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Health technology to help improve service — Doctors Without Borders


By Patricia B. Mirasol, Reporter

PHILIPPINE local health authorities should use technology such as telemedicine to better serve communities, according to a manager from Geneva-based humanitarian group Médecins Sans Frontières or MSF (Doctors Without Borders).

“One thing any agency should invest on in terms of advancing and changing their approaches is the integration of technology, such as in mental healthcare [delivery],” Al Madale, an MSF manager who worked with victims of the 2017 Marawi terror attack, said in a Zoom interview.

From traveling an hour to nearby Iligan City in Southern Philippines to provide psychiatric consultation to a single patient, the civic group started using telemedicine to deliver the service to patients who need not leave Marawi, the capital of Lanao del Sur.

Capacity building, cohort monitoring, community work and supply management were the most important components of the Marawi project, Mr. Madale said.

Five years have passed since militants linked to Islamic State laid siege to Marawi, displacing 98% of the city’s 200,000 population. In December 2022, MSF closed its project and handed over management to local health authorities.

The five-year project shifted focus over time, Mr. Madale said. In July 2017, MSF staff provided clean water and psychological first aid to the city’s residents. The group later expanded its focus to include health education and the treatment of noncommunicable diseases.

The top causes of death in Marawi are all noncommunicable, though upper respiratory tract infections, dengue and skin diseases at temporary shelters also a concern.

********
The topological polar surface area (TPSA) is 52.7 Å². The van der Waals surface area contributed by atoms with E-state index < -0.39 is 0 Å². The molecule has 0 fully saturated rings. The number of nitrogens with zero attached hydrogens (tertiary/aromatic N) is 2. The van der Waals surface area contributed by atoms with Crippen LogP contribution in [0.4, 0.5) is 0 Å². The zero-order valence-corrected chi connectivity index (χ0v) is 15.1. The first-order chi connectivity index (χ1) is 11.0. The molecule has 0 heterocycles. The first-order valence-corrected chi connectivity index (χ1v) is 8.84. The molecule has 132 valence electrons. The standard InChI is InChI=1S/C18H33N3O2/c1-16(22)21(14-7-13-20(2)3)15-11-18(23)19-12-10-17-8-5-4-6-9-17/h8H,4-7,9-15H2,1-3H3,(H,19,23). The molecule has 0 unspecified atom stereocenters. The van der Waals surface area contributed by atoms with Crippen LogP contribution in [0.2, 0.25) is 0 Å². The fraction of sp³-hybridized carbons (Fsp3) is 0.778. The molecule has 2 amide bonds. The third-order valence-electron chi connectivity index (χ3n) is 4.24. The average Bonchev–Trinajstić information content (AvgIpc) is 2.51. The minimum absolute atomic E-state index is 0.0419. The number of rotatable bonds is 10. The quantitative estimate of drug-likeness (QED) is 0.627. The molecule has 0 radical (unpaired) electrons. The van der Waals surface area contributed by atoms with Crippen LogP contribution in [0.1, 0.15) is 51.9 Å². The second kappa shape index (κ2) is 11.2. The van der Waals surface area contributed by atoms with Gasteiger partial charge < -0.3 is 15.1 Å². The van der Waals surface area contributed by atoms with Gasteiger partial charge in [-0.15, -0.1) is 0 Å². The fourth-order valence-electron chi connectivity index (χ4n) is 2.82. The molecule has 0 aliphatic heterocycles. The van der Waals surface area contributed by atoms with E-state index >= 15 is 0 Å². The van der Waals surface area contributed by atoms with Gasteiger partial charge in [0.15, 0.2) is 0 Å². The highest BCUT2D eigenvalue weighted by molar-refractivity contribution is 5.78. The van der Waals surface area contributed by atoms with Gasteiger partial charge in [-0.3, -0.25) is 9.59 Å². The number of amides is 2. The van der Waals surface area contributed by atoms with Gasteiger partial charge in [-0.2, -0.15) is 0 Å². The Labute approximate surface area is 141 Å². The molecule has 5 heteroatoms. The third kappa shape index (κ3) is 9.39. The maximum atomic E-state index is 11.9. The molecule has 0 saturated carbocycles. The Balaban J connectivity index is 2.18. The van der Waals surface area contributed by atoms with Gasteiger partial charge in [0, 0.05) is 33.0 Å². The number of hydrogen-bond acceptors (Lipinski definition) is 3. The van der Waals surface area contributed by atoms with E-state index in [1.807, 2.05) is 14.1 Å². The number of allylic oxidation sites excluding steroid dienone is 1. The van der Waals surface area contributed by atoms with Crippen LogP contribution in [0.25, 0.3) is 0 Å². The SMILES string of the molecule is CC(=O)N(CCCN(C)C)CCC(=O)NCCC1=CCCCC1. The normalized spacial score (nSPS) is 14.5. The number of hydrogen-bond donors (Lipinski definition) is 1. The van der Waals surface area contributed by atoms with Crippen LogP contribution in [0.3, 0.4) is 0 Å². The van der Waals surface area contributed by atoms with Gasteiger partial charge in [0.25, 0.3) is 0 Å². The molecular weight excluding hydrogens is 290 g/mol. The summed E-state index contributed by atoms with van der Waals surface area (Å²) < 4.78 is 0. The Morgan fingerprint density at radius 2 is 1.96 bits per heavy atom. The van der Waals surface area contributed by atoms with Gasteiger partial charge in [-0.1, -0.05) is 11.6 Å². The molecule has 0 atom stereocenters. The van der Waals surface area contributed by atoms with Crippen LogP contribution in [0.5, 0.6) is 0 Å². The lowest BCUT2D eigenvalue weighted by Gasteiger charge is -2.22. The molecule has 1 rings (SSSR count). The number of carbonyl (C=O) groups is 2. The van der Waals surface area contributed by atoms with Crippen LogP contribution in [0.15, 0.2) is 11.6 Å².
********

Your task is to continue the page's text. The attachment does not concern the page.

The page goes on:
MSF has worked to narrow medicine supply gaps by managing patient groups. This had allowed the project’s team members to determine how many medicines were needed so orders could be placed on time.

“We always monitored the morbidities that were arriving in our clinics,” David Lorenzo, a coordinator for the Marawi project, said. “Based on that, we could realize whether we needed to change our strategy, or focus on a more specific disease.”

Community health workers play a key role in providing support, Mr. Madale said, adding that they need all the support that they can get.

“They are the key factor in advocating and promoting health in the community,” he said. Thanks to these frontline workers, residents now have access to the right health information. “We can now fight false information that is going around.”

There were about 9,000 outpatient consultations in 2022 for both primary healthcare and concerns about noncommunicable diseases, up from 2,300 in 2018, MSF said in an e-mail.

Marawi stakeholders appreciated that workers from Doctors Without Borders do not take sides in any conflict, Mr. Lorenzo said.

“Neutrality is the only way we can access many populations in the world,” he said. “For us, this is essential to have access to communities.”

Marawi’s local government officials were likewise “very supportive.” “This is not so common in many other countries,” he said. “In Marawi, they were participative and cooperative. It was a really nice partnership experience.”

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